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Found 2 results

  1. Hi folks, once again it seems the pool of questions is dried up with nothing new offered. Again, I will try to offer a question of interest: How do you prefer to organize your tools for your work areas? I have several work set ups, that I use in the studio. My wedging table does multiple duty and has a few plastic trays that are attached to the front for tools, like the wire cutters and a putty knife for scraping. I also have a shelf underneath that the banding wheel and scale store on. I have a flip down cover that fits tightly over the original surface that is made of plywood to wedge the white clay on, the darker clays on the original concrete surface. I also have two containers stored underneath of magic water. . . one lighter, one darker. I also have a tray near the wall where the table is attached with a brush, and round dowel like rib, and tooth brushes for joining handles and pieces to pots. For throwing, I have a CXC with a stand up square wooden trimming guard that stands in front of the wheel on end. This allows me to set a kitchen wire basket with partitions to hold numerous ribs, stamps and other tools. I also keep a bucket on the wheel tray, and a few most often used tools. When I start trimming, I remove the top kitchen basket, and remove the CXC splash guard to slide the trimming tray in place. On the right of the trimming tray is a magnetic strip where I hand may trimming tools not in use. I also have cabinet next to the wheel with several drawers I can open and retrieve tools or stamping materials as needed. There are many of you out there producing many more pots than I, and have excellent organization skills to set up your work areas. . pass these ideas along! So I will ask once again. . . How do you prefer to organize your tools for your work areas? best, Pres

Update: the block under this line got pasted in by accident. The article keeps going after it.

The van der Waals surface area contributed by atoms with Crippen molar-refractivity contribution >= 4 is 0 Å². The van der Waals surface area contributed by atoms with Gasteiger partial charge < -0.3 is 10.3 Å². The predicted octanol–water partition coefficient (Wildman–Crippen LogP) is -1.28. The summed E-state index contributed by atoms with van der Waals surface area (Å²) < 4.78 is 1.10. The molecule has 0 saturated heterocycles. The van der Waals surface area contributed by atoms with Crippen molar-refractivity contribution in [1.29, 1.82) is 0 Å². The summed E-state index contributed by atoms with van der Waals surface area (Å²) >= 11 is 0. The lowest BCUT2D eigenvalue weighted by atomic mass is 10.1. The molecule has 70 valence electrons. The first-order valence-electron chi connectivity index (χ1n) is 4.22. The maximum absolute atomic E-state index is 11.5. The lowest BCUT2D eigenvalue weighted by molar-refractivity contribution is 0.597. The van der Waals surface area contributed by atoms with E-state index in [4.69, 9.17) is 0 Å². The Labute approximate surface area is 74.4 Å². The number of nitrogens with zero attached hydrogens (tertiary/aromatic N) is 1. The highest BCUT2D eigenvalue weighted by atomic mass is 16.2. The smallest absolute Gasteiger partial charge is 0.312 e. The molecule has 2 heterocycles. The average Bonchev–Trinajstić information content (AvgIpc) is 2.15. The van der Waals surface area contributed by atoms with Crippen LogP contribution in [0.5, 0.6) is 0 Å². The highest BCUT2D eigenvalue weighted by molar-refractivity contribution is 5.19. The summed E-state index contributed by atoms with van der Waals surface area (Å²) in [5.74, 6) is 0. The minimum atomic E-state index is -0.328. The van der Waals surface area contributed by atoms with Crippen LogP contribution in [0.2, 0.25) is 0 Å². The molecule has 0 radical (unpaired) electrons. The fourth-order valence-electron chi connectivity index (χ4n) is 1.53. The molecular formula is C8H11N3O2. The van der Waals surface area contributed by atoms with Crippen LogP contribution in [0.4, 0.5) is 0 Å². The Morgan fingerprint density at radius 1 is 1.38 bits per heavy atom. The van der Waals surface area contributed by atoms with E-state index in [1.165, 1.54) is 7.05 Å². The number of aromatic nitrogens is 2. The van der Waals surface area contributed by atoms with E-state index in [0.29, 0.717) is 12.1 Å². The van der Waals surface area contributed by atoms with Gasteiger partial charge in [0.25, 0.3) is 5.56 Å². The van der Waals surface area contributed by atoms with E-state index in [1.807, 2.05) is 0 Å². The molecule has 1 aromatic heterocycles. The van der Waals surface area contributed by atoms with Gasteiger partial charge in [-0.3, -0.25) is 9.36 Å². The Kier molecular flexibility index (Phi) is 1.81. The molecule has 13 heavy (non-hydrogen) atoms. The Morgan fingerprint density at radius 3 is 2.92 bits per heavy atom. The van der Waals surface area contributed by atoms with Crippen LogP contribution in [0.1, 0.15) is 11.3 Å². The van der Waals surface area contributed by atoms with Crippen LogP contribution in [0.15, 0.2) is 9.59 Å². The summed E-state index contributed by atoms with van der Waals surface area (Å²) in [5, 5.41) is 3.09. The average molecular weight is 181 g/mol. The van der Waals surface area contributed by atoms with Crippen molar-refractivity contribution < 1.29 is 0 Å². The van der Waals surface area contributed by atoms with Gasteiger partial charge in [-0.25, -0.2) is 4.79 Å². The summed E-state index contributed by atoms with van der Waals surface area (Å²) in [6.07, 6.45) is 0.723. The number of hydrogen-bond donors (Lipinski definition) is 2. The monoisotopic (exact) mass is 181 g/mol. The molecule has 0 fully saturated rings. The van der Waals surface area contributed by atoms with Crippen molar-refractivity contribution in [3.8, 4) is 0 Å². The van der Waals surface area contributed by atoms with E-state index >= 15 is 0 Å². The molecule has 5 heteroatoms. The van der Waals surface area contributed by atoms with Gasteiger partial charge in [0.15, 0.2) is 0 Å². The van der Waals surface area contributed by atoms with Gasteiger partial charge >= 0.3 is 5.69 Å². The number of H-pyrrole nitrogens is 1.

2. Looking for some suggestions for the quickest/easiest way to make slabs for the jigger. At the moment we're slab rolling each one and then polishing the top with a rib, before flipping into the mould (shiny side down for a smooth bottom). This is working fine but is slow, recently I visited the Emma Bridgewater factory in Stoke and there the jigger jolly team had what I believe is a hydraulic mini jigger jolley with a flat blade and automatic water sprayer to make the slabs. The operator worked the two simultaneously, making a slab, replacing with new clay and transferring the slab to the jolley machine - this seemed to work well and was very quick. One option I have is to make a flat tool for my jigger machine with a plaster bat and make a batch of slabs before beginning jiggering, but my two worries are: a) how to keep the smooth surface as if it gets marked, it shows up on the plate's bottom and ruins the piece, and b) how to stop them drying out (if too dry they're very tricky to work with on the jigger and creases begin to form)? If anyone has any suggestions or knows of a place where I could get an automatic hydraulic jigger/jolley with an automatic water sprayer I would very much appreciate any suggestions.
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